The Power of Speech Debelle


British MC Speech Debelle first entered the scene in 2009 with a deeply personal first album, Speech Therapy. Refreshing, honest and lacking the blatant production that now dominates hip-hop and rap, Therapy felt like just that, therapy—in songs such as “Finish This Album,” Debelle lays out and grapples with her fears from racial prejudices in Britain, to her relationship with her father, and what she hopes to achieve as an MC. The album won Debelle the prestigious Mercury Prize, beating out acts such as Florence and the Machine; but alas for Speech, critical acclaim did not bring commercial success; Speech Therapy‘s sales were mediocre at best.

It’s taken three years for Debelle to release her sophomore album, Freedom of Speech. Interview spoke with the MC about what she’s been up to for the past three years, Tupac, and the life lessons Debelle has learned.

EMMA BROWN: Hi Speech, it’s Emma from Interview. How are you?

SPEECH DEBELLE: Yeah, I’m all right.

BROWN: I wanted to talk to you about your new album, Freedom of Speech. It seems like British hip-hop is getting a lot of attention right now, both domestically and internationally, why do you think that is?

DEBELLE: I have no idea.

BROWN: Your last album was very well received—you won the Mercury Prize—did that make it harder to write your second album?

DEBELLE: No, this one was easy to write; having experienced everything one time already made it easier the second time around.

BROWN: Do you feel like a lot happened to you between the two albums?

DEBELLE: I don’t know… it’s been three years, [so] something should have happened! I had mad fun [though].

BROWN: Were you nervous about the release of this album?

DEBELLE: No, I make music to live. This is my career. I’m excited and grateful.

BROWN: What are you most excited about on Freedom of Speech?

DEBELLE: I’m excited by the provocations on this album. I’ve always been a MC that wrote socially and politically aware songs, although I listen to all types of hip-hop. My first album was like a diary, so that album didn’t have space for those songs. This time around I got tracks that make me say “Tupac would be proud.”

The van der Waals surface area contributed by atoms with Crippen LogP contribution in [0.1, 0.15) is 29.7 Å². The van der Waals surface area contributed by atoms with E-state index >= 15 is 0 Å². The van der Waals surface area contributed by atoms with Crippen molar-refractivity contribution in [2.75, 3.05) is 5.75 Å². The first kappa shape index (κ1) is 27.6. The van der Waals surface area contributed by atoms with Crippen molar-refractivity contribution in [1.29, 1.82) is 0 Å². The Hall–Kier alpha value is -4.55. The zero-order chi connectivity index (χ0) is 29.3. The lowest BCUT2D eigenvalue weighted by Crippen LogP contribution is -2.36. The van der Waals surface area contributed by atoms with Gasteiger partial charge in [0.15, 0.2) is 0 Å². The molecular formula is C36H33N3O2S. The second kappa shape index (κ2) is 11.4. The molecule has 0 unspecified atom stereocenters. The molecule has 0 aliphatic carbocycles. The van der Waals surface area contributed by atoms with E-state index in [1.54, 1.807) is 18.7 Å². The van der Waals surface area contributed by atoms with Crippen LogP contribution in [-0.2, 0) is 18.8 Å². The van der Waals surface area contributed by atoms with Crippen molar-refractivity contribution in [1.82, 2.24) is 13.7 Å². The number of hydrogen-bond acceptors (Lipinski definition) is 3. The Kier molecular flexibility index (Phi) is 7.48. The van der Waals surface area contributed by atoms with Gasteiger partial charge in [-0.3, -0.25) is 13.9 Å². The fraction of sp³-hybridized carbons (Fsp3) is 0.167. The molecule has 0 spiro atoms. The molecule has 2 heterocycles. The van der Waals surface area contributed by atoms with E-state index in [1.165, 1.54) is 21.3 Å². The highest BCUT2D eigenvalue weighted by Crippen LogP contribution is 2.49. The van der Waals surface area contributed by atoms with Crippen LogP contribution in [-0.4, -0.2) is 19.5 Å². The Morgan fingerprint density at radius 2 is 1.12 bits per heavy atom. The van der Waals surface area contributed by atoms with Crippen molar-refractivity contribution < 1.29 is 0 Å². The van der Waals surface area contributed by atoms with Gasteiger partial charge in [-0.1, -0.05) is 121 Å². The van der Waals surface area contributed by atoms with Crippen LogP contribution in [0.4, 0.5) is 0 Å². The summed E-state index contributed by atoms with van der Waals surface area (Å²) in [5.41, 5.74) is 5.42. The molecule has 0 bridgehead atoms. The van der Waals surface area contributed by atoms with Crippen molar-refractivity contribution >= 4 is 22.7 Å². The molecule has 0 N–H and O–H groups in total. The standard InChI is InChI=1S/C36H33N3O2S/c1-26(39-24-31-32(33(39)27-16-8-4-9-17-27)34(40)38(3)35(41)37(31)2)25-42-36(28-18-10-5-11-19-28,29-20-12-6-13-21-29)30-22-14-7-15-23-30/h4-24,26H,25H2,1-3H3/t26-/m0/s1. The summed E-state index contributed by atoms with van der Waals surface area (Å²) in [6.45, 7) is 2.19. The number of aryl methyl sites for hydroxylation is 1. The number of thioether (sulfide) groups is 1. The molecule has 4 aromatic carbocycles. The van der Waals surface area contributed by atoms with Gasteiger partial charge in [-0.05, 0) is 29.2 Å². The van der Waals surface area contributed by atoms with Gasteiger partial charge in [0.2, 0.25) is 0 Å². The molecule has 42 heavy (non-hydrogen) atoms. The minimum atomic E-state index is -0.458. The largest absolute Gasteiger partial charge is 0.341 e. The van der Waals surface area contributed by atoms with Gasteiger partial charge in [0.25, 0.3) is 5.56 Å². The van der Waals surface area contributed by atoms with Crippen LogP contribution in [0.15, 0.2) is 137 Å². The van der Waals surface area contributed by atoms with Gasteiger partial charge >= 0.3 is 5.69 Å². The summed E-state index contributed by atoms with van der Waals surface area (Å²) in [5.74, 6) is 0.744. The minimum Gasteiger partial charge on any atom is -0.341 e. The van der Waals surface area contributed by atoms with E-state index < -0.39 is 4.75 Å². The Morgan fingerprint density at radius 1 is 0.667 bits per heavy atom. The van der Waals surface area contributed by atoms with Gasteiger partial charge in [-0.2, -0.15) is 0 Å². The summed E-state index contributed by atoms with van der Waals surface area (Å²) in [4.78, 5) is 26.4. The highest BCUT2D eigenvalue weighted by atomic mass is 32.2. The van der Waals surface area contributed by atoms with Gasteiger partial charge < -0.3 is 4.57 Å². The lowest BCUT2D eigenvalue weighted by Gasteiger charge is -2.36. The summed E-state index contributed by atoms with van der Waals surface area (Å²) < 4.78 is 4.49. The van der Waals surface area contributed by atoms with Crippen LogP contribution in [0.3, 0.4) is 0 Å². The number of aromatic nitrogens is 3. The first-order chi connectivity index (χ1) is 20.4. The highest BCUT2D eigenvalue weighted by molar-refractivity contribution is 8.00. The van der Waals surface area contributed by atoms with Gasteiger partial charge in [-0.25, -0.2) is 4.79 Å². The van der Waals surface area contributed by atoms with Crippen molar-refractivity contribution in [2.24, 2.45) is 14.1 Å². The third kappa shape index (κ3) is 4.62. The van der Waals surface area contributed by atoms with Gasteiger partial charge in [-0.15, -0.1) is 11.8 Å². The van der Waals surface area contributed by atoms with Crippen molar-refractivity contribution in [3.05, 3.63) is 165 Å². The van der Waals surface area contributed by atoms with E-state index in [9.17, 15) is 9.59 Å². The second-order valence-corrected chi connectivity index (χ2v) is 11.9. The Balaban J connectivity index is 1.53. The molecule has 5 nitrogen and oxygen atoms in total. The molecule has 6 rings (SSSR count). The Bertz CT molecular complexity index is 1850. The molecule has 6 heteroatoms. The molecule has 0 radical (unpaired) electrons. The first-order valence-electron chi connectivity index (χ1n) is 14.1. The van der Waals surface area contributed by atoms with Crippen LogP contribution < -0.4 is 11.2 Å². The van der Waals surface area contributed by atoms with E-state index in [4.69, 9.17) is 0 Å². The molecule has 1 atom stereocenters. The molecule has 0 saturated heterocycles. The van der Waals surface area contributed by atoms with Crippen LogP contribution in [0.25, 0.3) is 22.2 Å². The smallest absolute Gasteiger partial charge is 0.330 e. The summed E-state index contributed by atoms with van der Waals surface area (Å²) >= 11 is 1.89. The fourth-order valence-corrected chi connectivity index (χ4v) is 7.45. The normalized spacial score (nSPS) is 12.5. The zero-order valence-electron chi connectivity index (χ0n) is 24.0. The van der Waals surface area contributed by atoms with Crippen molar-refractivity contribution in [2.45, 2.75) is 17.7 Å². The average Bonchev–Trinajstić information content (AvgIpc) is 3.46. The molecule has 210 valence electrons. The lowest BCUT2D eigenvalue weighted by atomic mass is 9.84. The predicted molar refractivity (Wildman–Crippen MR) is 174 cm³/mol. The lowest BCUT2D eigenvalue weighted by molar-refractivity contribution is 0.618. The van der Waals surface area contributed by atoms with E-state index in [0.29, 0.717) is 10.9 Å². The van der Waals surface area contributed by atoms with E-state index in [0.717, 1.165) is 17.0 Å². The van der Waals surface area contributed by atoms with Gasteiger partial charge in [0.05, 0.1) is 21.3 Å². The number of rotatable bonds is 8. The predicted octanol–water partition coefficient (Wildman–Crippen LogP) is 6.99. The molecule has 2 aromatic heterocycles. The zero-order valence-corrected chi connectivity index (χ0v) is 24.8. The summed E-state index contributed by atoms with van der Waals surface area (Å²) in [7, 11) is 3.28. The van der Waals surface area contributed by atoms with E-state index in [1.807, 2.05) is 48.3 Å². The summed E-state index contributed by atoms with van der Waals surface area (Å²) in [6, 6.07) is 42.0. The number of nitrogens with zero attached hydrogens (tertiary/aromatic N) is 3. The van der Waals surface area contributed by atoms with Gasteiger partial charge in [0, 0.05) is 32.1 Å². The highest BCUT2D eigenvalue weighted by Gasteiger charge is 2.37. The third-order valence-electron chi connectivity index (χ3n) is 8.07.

BROWN: You talk about living for the message, what is “the message”?

DEBELLE: Wisdom is the ability to read between the lines, listen out for messages that the universe gives us. I’ve been taught [that] that is true knowledge [and] that is completely different to the way we are programmed to learn. We are trained to be able to put the right answer with the right question. We don’t really have to know the answer.

BROWN: What do you see as the point of your music, if there is one?

DEBELLE: Art is selfish.

BROWN: Do you remember the first CD you ever bought?

DEBELLE: I’m pretty sure the first album was Snoop Dog Doggystyle. [But] back then we would actually buy singles on CD!

BROWN: Rap and hip-hop have traditionally been male-dominated genres, although there are some exceptions; do you feel like this is changing?

DEBELLE: Powerful positions are male-dominated, so it [is unsurprising that] everything else follows suit.

BROWN: Do you have any goals for the year?

DEBELLE: I’m looking forward to touring. I just did a European tour for a couple weeks, we had so much fun. This album works really well live, it’s a very musical show.

BROWN: Last question—if you could only play one song to someone who has never heard your music before, which one would you pick and why?

DEBELLE: Right now, it would be “Sun Dog.” It’s the best example of my journey.